It is in this light we must view the great apostle when, having brought out the counsels of God in connection with the change of dispensation. he still speaks of himself as standing for the true hope of Israel. It is well worth pondering that the man to whom, above all others, was committed the truth of the heavenly calling does not give up the true hope of those whose blessing is on the earth. After the interview with the elders of Ephesus, where he speaks of himself and his labours in connection with the Gospel, the Kingdom, the Counsels, and the Church of God, he speaks before Agrippa as standing for the hope of the promises made of God to our fathers to which our twelve tribes, serving God day and night, hope to arrive. This, it will be seen, he connects with resurrection as showing the ground of Israel's blessing to be like that of all others, viz., the redemption work of our Lord Jesus Christ. The gifts and calling of God are without repentance and the true Israelite never loses sight of the fact that, in His own time, God will bring His people in like all others, as subjects of His mercy.

But some one may enquire what are the blessings which belong to Israel which are shared by those who form the Church and carried through in them provisionally for God in view of that people. The answer is that the Kingdom, the new Covenant, the Sanctuary, and the Priesthood, with all the holy adornment belonging to these things are existent today in the presence of the Holy Ghost, things which were spoken of and fore-shadowed in pre-Incarnate days, and in like manner, the great blessings of Salvation, Reconciliation and Eternal life, with all the peace, love and joy which necessarily belongs to such things. These things, and far more, came here in the Person of Christ and was offered to Israel who, being the covenant people, had a certain claim. After all, such things could only reach man by redemption and God took account of Israel's rejection of His Son to bring that about.

We see in the second of Acts the Kingdom established in an altogether new way, the King having taken His place on high as the Centre of royal power and authority. From a dispensational point of view it covers a certain geographical area and encloses a mass of people who enjoy the benefit of the King's sway in an outward way, accepting Christianity as a creed and owning the Lordship of Christ in a nominal way. Like Israel of old, the righteous are seen in the midst of a mass of profession, where many are favoured with the light of God. The Kingdom exists, however, as the great moral security for man and only those who in faith have bowed to the Lord Jesus Christ have entered there and are said to be brought into the Kingdom of the Son of God's love. "I will sing unto the Lord for He hath triumphed gloriously … The Lord is a man of war: the Lord is His name … The Lord shall reign for ever and ever" (Exodus 15).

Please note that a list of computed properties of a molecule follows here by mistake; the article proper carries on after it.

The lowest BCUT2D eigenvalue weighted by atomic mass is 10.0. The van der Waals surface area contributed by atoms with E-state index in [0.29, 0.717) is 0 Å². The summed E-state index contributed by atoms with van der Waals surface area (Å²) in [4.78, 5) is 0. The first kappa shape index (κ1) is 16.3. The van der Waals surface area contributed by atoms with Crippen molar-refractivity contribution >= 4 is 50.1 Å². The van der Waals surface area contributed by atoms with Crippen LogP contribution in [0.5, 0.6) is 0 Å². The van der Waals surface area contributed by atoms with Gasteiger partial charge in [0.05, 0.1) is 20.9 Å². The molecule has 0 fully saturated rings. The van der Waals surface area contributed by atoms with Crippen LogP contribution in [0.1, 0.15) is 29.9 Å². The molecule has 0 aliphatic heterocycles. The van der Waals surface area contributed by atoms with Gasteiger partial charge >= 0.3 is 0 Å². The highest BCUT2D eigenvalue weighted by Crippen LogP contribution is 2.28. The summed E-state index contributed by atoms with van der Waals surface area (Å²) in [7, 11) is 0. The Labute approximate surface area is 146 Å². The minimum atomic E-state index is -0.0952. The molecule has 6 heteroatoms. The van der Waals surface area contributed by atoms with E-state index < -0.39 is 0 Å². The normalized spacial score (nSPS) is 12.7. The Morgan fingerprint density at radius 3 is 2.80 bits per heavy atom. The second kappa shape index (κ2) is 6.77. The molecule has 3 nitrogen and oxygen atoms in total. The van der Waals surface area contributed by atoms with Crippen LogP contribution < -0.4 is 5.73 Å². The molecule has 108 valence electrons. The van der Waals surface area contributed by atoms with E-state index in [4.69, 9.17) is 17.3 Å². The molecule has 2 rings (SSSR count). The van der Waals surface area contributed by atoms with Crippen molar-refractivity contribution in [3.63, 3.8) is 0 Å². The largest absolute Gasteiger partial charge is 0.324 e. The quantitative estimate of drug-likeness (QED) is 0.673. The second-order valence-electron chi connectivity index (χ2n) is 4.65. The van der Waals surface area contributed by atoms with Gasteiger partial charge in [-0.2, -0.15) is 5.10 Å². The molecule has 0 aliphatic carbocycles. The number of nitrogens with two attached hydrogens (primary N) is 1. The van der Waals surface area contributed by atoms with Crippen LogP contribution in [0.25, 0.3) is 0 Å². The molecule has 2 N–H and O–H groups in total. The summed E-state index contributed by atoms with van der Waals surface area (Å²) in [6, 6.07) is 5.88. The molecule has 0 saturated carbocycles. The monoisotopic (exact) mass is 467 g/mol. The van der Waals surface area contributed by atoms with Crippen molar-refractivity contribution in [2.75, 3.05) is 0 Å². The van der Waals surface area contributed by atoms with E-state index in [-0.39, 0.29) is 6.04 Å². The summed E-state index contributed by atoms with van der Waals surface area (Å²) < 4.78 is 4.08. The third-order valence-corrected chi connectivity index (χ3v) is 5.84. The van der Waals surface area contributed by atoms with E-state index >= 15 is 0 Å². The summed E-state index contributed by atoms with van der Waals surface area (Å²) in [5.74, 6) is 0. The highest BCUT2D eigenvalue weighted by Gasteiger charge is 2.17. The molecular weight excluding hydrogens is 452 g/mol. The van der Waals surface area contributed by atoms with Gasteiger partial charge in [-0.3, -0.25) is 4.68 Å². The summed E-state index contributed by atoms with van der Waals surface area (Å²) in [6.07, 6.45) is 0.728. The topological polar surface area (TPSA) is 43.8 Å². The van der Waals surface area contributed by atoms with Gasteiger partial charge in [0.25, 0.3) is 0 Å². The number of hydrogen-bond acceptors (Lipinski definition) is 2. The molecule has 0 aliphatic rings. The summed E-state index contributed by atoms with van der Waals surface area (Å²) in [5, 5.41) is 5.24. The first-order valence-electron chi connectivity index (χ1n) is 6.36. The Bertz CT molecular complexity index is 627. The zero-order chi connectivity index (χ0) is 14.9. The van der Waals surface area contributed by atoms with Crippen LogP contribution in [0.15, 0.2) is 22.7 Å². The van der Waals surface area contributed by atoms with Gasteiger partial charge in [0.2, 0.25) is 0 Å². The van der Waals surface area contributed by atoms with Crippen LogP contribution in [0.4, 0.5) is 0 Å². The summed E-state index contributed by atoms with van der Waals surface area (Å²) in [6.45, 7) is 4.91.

The Covenant prophetically spoken of by Jeremiah is given effect to in the spirit of it in the Gospel today, the preachers being called new covenant ministers (see 2 Cor. 3). The terms of it are forgiveness of sins and the law written on the heart, which has in view cleansing from sins and deliverance so that man becomes a reflex of Christ. The cup of the new covenant is in the hands of the Assembly today and used at the greatest of all feasts, the Lord's Supper. This is a thought of priceless value, for it is at that feast that the saints enter into all the blessedness of the sanctuary, taking their part in divine service in the company of the great Priest who is over the service of God. It has often been remarked that when you get the covenant immediately the sanctuary and divine service come into view. In both 2 Corinthians and the epistle to the Hebrews the covenant leads on to the whole range of truth connected with the sanctuary and the service of God.

Nor can it be different with the other items of truth already mentioned, for from the moment sin came, faith was ever taught to look forward to the coming age, where God's triumph will be displayed in the removal of sin and the curse and the display of what springs from His own heart of love. Reconciliation may be said to be the great underlying thought of the great day of atonement in Israel. We get there, in no ambiguous terms the assurance that all will be reconciled to the great Godhead in the eternally abiding value of the work of the cross, where all that is connected with breakdown will be so entirely removed that the complacency of God will rest upon all. Surely it needs little application for us to see how thoroughly the soul may enter into and enjoy this to-day with such Scriptures before us as Luke 15, 2 Corinthians 5, and Ephesians 1.